The Color Wheel – Put It to Work For You!
Color Theory can be made out to be a very complicated and hard thing to figure out but if you have a color wheel and some basic knowledge to start the rest will come quite easily over time
The Color Wheel
First of all If you have never seen a one(right) then you will want to start there. This is the simplest way to start using color effectively in your art work.
You can pick one up at any art store in any size from portable to classroom sized and some are very useful allowing you to spin it to find what color you would get if you mixed certain ones together.
Types of Color
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Three Types Of Colors
There are three types of colors: Primary, Secondary, Tertiary.
Primary Colors: Red, Yellow and Blue - These colors are the only colors that cannot be mixed or formed by any other colors. All colors come from these three.
Secondary Colors: Green,Purple, Orange - These colors are made from mixing the primary colors together.
Tertiary Colors: Yellow-Orange, Red-Orange,Red-Purple,Blue Purple,Blue-Green,Yellow-Green - These are made from mixing a Secondary and a Primary color together.
Tip: On the color wheel look at a primary color and directly across from it on the opposite side will be the secondary color,which also is that colors complementary color. Complementary colors always work well together hence the name.
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When using color it is always best to try and create color harmony, which is a fancy way of saying the colors work well together or are pleasing to the eye. Here are some basics.
Using complementary colors
a lot of the masters used these and they are very effective. They work very well when creating shadows in a piece because they make the other colors stand out more and create good contrast.
Using analogous colors
These are going to be any three colors that sit next to each other on your color wheel. This will create a piece that is generally one color. One color may tend to stand out a little more than another because of a colors warmth or coolness - I'll elaborate more on that later - but generally it will have the same overall hue.
Using nature as your palette
If you've ever heard of using nature's color palette then this is what they mean. Look around at nature and you will find just about every possible color combination you could imagine. These are naturally occurring and are great to learn from.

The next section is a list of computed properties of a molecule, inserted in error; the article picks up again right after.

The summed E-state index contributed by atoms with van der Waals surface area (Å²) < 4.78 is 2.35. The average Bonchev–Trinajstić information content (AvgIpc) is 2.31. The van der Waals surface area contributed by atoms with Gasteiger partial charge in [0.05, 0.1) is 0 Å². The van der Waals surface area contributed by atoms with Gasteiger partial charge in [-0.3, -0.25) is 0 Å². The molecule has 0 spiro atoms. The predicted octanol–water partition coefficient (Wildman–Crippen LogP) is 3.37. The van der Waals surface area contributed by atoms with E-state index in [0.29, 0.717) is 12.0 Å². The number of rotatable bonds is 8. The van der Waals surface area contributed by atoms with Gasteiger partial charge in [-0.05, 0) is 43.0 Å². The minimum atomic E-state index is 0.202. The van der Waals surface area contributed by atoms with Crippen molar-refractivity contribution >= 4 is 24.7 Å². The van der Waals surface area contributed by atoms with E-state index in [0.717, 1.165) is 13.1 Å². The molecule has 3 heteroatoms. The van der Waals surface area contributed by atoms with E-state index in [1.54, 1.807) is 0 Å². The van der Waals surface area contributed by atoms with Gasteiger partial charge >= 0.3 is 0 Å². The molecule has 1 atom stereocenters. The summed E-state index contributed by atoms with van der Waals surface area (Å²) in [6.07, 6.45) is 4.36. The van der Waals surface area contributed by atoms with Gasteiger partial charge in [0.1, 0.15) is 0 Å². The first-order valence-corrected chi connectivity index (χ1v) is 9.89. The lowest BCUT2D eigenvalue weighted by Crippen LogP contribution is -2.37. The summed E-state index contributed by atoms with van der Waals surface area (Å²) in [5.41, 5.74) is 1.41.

Using nature and observing the colors in it is one of the easiest ways to create color harmony because the colors are already harmonized. If you take your color wheel outside and compare the colors you will likely find that most are variations of the first two methods above.
Again these are just a few of the basics to get you started thinking about color. Once you get the hang of these you will undoubtedly find that there are unlimited possibilities with color variations and combinations.[/text] [/tab_data]
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Color Warmth and Coolness
Looking at the color wheel you will find that it is divided down the center into two groups.
- Right side: Red Orange and Yellow (warm)
- Left side: Green, Blue and Violet (cool)
This gives them a clear association such as fire and water. The most important aspect of warm and cool colors especially when painting landscapes is that cool colors tend to recede which makes them perfect for elements of your design that are in the background. Warm colors tend to advance and seem more dominant making them great for elements of your design that need to stand out.
Tip: Even though there are the obvious visual aspects of warm and cool colors all colors tend to have a warm and cool value. You could have a warm blue and a cool red. Learning which colors have a tendency to be warmer or cooler comes with time but you can make this broad assumption -if it looks a little bluer its cooler if it looks a little more red its probably warm. This is a very broad assumption and you may only know when you actually use the color whether it's on the warm side or not, however in time you will learn.
This was just the tip of the color iceberg and a few techniques for using your color wheel effectively. Like all things it takes practice to learn different aspects of a particular skill. Using color is a skill but with time you can and will master or at least become proficient with using it. Maybe even to the point where you trash the color wheel all together![/text] [/tab_data] [/tabs_content]